Preventing House Fires Year Round
On average, more than 300,000 house fires occur each year in the United States. House fires are the number-one disaster threat to homeowners and unlike natural disasters such as tornadoes and floods, most of them are preventable. To help you greatly reduce the risk of a house fire in and around your home, we’ve created a quick list of fire safety tips for year round. We’ve also listed some very surprising items in your home that are fire hazards if left unattended so be sure to take these fire-prevention steps to help keep your family safe:
Sources of home fires that are often overlooked
And of course, make sure to check your smoke alarms and familiarize yourself with the fire hazards around your home — especially these surprising ones:
- Loose batteries: Nine-volt batteries, which power smoke detectors, are designed with both posts on the top. Bits of metal, including other batteries and loose change, can create a bridge between the posts that causes a heat-creating charge. To prevent this, keep unused batteries in their original packaging and cover the posts of expired batteries with black electrical tape before properly disposing of them.
- Dust bunnies: If dust collects near electrical sockets and floor heaters, just one spark can cause a fire. Sweep or vacuum your floors regularly to prevent buildup. Pay close attention to hard-to-reach areas, such as behind doors or around entertainment systems.
- Clothes dryers: Cleaning the lint trap should be part of your regular laundry routine. Left untouched, lint can build up in your dryer duct with every load of laundry. Have a professional inspect and clean your dryer at least once a year to help eliminate a fire hazard.
- Glassware: When sunlight passes through some kinds of glassware, the concentrated ray can ignite flammable materials such as stacks of papers. Play it safe by moving all glass accessories, including vases, away from windows.
Year-round safety tips for preventing home fires
- Keep your stove company. Never leave the kitchen when you have food cooking on the stove. If you must leave the kitchen for any reason, remove the pan from the heat and turn the burner off.
- Care for your cords. Electrical cords can produce heat, so make sure they have room to “breathe.” Never trap them tightly between a piece of furniture and the wall or run them under a rug. Check the condition of cords regularly. Frayed wires or those damaged by pets are potential fire starters.
- Store dangerous materials safely. Flammable products such as paint thinner and lacquer can be ignited by heat sources around your home—even by sunlight streaming through a window. Always keep flammable products in a cool, dark place and in their original containers.
Preventing house fires during the colder months of the year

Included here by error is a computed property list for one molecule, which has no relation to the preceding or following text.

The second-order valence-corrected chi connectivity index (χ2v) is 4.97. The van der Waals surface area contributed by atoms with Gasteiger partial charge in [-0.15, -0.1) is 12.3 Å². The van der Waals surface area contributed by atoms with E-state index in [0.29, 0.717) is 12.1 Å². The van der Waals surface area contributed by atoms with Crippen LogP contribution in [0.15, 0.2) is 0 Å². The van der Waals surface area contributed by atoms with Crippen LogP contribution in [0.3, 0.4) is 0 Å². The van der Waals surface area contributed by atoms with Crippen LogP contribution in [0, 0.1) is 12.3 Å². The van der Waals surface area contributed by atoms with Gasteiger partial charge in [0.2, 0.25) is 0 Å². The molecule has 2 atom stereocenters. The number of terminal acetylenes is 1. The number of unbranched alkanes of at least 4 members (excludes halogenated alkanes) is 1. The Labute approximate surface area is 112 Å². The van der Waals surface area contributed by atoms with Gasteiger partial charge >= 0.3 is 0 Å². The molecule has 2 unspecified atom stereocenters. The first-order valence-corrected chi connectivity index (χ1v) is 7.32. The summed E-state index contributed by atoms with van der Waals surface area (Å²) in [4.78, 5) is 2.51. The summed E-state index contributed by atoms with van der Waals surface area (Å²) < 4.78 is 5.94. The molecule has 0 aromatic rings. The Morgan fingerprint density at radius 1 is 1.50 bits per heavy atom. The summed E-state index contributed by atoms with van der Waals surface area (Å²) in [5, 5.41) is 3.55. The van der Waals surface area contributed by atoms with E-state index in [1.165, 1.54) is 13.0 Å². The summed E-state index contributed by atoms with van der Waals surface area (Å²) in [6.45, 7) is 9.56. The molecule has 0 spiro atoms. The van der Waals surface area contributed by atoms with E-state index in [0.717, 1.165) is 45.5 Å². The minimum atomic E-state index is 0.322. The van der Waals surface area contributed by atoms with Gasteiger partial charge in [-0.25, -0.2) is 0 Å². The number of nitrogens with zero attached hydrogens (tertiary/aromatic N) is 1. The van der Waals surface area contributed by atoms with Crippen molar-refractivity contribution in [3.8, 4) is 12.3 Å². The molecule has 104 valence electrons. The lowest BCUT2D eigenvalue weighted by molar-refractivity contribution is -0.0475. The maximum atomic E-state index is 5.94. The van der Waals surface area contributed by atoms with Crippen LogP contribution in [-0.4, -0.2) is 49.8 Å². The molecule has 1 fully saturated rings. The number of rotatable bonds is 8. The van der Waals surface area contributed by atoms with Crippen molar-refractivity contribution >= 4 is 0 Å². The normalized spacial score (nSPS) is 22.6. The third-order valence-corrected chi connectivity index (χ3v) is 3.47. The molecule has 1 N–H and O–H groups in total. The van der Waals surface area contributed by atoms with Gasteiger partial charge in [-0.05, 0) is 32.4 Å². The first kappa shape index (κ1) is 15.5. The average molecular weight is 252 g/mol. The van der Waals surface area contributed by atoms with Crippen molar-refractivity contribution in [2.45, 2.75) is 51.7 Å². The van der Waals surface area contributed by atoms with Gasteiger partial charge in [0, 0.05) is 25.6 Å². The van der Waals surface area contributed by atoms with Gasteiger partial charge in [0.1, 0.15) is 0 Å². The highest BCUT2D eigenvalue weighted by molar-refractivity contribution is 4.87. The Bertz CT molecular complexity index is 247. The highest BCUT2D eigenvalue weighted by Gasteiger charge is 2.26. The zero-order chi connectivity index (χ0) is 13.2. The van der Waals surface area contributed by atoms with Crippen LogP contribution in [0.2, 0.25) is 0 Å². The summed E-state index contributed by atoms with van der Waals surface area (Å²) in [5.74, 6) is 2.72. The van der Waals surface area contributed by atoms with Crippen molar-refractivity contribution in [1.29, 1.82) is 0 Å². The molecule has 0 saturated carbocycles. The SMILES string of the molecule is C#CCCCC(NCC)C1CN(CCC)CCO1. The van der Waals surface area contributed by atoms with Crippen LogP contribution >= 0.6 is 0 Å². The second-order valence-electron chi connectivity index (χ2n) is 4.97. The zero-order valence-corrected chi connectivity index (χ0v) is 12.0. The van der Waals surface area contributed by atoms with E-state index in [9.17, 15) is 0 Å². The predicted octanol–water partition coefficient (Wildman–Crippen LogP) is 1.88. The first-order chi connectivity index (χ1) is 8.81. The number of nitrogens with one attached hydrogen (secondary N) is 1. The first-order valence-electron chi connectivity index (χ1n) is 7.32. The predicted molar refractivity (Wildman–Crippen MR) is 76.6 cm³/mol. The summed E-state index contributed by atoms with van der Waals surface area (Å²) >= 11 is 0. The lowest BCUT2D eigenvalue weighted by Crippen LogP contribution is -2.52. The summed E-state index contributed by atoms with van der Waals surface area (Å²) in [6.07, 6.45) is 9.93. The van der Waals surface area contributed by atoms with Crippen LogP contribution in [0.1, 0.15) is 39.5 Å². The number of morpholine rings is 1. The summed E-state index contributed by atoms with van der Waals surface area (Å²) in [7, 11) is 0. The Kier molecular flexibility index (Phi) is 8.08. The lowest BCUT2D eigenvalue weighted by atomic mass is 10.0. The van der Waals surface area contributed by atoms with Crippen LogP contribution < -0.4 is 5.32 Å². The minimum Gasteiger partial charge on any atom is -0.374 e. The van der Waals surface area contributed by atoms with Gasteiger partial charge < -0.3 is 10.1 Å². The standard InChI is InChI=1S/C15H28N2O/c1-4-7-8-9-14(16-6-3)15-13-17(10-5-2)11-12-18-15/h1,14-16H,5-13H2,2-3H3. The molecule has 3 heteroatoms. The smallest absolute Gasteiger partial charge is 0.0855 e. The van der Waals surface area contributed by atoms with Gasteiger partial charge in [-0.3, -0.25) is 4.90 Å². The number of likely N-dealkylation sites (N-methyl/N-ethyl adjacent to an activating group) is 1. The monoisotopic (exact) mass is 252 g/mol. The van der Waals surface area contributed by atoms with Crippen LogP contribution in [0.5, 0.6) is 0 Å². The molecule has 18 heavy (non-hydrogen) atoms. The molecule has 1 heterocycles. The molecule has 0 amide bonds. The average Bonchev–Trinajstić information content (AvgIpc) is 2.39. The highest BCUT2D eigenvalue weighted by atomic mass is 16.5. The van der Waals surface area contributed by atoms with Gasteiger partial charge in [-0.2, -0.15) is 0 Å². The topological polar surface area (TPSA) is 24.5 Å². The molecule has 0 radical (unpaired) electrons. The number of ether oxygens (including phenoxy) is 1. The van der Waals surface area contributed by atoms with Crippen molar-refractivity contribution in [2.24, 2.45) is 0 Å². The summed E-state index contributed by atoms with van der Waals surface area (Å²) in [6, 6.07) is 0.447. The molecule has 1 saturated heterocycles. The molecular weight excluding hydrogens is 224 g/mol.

Believe it or not, homes are at a higher risk of fire during the colder months of Fall and Autumn right on through the shorter days of Winter. This is mainly due to using many more sources of light and heat in the form of exposed flame and displaying illuminated decorations with defective wiring.
- Control candles. Keep lit candles away from materials that could easily catch fire, such as curtains. Never light candles when you’re feeling drowsy—accidentally falling asleep plays a role in 12 percent of all candle fires. Opt for battery-operated candles if you want a little bedtime glow.
- Enjoy your fireplace safely. The National Fire Protection Association recommends making sure your fireplace has a sturdy screen to prevent sparks from flying into the room. Also, allow fireplace and wood/pellet/coal stove ashes to cool before disposing in a metal container.
- Use LED powered decorations: Older decorations that use incandescent bulbs produce much more heat and can lead to igniting a fire. The most commonly known example are older tree decorations igniting a Christmas tree. Using decorations with LEDs produce almost no heat and use much less power. They also help cut down your electric bill!
We’ve covered some surprising causes of home fire, but did you know that smoke alarms simply not being maintained properly, disabled by a resident for the sake of convenience, or not being installed at all are also a huge factor in contributing to fire deaths?
- When smoke alarms fail to operate, it is usually because batteries are missing, disconnected, or dead.
- Working smoke alarms cut the risk of dying in reported home fires in half.
- Three out of five home fire deaths in 2007-2011 were caused by fires in homes with no smoke alarms or no working smoke alarms.
- In fires considered large enough to activate the smoke alarm, hardwired alarms operated 93% of the time, while battery powered alarms operated only 79% of the time.
- An ionization smoke alarm is generally more responsive to flaming fires and a photoelectric smoke alarm is generally more responsive to smoldering fires. For the best protection, or where extra time is needed, to awaken or assist others, both types of alarms, or combination ionization and photoelectric alarms are recommended.
You can learn more about preventing fires in the home from the National Fire Prevention Association.